In another sign of the growing movement toward international tax transparency, Singapore has announced that will take steps to expand its exchange of financial information with other countries. Four steps were outlined in a joint statement issued by Singapore’s Ministry of Finance, Monetary Authority and Inland Revenue Authority that will bring the country into closer alignment with international standards for fighting tax evasion.
First, all bilateral Singapore tax treaties will adopt the Organisation for Economic Co-operation and Development’s standard on information exchange, provided the other party to the treaty reciprocates. This will be done without having to update each treaty individually.
Singapore also intends to sign the OECD and European Council’s Convention on Mutual Administrative Assistance in Tax Matters. The convention currently has 45 signatories.
Singapore says that these two steps will more than double – from 41 to 83 – the number of jurisdictions with which it will be able to exchange information under the OECD’s standard.
Singapore also announced that it plans to give its Inland Revenue Authority the power to obtain bank and trust information to provide to foreign tax authorities without first getting a court order. The Singapore government’s news release says that this “will not undermine the basic safeguards to taxpayers” and that taxpayers will have the right to appeal.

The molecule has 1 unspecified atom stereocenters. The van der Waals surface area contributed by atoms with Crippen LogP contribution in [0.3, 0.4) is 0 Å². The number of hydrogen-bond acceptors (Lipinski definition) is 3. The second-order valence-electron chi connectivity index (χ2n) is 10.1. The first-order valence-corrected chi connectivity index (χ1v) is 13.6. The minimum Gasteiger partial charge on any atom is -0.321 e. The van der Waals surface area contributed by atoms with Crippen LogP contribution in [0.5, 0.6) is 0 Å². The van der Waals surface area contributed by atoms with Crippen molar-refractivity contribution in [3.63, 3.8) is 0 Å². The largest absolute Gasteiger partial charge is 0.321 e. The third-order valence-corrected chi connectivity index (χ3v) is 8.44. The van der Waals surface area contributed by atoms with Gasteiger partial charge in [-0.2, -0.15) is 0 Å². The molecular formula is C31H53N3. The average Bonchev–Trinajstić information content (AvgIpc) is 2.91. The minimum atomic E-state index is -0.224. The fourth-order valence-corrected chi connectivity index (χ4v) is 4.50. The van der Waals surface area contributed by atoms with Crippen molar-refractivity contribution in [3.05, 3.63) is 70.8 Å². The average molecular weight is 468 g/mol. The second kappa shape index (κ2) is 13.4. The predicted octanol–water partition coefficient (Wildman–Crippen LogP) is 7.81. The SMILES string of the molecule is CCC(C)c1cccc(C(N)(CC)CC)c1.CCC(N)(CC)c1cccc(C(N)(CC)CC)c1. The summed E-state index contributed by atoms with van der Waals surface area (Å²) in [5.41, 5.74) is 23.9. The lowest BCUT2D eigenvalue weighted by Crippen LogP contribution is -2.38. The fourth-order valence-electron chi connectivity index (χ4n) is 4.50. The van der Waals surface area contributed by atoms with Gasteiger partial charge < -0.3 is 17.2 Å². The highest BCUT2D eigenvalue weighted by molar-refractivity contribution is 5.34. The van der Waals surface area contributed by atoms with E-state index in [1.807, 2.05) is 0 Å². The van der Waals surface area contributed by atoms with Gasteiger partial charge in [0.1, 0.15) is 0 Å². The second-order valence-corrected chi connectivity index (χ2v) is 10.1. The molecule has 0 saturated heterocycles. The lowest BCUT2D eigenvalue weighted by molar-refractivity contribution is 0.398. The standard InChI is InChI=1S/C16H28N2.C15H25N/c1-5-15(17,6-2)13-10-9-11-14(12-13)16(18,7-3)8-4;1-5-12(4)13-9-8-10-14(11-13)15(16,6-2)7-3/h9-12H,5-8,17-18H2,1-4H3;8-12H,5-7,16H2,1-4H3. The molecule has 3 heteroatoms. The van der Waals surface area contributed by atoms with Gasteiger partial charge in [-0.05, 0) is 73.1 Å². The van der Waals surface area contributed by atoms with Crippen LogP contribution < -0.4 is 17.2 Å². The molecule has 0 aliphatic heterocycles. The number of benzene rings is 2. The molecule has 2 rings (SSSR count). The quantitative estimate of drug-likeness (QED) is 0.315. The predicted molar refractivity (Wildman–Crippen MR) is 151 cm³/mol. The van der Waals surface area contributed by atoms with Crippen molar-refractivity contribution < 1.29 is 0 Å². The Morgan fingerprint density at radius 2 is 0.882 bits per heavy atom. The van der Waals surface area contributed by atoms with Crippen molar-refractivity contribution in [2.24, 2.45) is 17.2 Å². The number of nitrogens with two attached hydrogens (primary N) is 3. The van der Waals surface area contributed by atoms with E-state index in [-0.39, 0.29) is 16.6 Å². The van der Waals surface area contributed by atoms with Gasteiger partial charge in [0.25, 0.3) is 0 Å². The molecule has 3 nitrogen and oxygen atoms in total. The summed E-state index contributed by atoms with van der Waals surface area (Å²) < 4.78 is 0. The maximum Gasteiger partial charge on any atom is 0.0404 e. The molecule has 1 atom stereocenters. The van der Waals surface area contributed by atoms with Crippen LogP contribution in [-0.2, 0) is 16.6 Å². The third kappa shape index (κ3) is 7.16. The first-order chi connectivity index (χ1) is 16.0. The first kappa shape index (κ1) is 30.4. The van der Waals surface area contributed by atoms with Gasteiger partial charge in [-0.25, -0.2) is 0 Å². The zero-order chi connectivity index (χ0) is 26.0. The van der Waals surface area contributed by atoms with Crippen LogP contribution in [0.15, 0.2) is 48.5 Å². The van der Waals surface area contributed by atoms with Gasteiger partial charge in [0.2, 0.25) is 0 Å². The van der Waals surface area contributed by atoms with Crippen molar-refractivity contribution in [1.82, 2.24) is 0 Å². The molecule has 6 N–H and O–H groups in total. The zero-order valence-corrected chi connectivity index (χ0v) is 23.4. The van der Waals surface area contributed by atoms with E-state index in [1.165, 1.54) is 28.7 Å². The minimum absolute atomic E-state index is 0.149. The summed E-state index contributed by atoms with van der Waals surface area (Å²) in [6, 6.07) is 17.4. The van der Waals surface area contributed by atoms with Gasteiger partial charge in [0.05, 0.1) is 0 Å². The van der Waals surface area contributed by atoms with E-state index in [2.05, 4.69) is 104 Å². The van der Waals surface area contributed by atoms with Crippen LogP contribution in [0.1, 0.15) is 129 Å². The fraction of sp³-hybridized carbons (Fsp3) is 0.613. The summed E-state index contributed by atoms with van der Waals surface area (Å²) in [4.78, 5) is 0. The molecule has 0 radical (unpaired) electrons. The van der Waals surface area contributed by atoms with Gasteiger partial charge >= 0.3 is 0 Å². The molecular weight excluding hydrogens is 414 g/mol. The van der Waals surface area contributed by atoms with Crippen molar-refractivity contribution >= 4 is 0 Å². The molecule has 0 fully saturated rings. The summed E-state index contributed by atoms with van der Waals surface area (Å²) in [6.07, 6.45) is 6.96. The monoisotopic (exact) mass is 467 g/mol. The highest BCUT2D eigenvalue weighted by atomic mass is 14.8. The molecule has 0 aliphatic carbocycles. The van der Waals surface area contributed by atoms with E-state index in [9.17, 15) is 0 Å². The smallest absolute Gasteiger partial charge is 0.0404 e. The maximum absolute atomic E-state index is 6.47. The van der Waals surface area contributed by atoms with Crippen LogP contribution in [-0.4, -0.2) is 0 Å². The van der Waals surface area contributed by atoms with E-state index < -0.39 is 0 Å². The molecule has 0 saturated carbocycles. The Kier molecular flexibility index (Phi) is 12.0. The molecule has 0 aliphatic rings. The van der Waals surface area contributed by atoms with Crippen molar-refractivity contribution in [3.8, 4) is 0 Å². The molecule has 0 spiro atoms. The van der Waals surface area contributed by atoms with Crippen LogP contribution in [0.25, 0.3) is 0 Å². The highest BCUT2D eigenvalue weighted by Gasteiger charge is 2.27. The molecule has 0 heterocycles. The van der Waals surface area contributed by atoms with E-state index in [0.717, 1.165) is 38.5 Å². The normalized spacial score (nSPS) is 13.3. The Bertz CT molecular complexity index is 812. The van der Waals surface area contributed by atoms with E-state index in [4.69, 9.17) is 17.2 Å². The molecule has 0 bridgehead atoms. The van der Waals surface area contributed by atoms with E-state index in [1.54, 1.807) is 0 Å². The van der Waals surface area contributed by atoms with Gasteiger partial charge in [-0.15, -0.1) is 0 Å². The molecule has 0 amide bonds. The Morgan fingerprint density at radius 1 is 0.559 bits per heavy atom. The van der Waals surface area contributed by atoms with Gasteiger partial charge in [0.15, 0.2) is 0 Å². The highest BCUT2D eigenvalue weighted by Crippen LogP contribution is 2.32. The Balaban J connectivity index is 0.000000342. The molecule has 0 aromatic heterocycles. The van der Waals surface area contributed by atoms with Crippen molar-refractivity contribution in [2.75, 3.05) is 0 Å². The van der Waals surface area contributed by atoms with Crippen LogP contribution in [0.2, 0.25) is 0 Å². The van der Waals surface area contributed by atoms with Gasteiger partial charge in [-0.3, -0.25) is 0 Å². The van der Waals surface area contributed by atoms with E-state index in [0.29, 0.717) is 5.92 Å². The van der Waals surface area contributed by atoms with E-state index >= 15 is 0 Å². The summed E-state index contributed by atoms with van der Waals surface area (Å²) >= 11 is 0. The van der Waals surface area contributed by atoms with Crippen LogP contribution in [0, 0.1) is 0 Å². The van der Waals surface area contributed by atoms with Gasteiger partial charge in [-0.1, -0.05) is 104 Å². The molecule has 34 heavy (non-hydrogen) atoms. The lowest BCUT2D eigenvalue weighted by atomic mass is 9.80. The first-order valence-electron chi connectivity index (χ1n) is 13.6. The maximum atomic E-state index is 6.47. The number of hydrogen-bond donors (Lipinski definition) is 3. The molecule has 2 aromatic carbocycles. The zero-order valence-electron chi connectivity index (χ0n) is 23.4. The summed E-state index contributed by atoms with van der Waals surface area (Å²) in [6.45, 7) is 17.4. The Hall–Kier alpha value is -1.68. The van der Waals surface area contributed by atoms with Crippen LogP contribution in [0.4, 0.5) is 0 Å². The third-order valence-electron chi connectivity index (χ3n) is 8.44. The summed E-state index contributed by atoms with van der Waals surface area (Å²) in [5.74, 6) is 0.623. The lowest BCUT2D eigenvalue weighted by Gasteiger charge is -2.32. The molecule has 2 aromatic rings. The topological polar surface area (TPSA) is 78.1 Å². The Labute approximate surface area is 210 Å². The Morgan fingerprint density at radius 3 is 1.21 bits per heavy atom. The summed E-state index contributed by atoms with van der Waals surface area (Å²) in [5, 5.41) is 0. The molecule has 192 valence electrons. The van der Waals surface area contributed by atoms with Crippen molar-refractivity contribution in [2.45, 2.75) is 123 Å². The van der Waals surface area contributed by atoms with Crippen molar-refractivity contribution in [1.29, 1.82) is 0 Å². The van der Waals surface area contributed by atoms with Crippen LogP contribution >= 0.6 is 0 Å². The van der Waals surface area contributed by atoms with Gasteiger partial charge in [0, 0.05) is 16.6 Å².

Finally, Singapore also intends to sign an intergovernmental agreement with the United States to require Singapore financial institutions to comply with reporting requirements under the US Foreign Account Tax Compliance Act (FATCA).
In a news release announcing the changes, Singapore’s Deputy Prime Minister and Minister for Finance Tharman Shanmugaratnam said, “Singapore will continue to be a vibrant wealth management centre, with laws and rules that safeguard legitimate funds and reject tainted money.”
Since 2009, Singapore has been working to bring its law into line with international standards and fight the perception that it is a tax haven. In 2011, Singapore introduced measures to ensure that Singapore’s financial system is not used to harbour illegitimate funds or undeclared assets. Starting in July, Singapore will criminalise money laundering.
—Alistair Nevius (firstname.lastname@example.org) is editor-in-chief, tax for CGMA Magazine.
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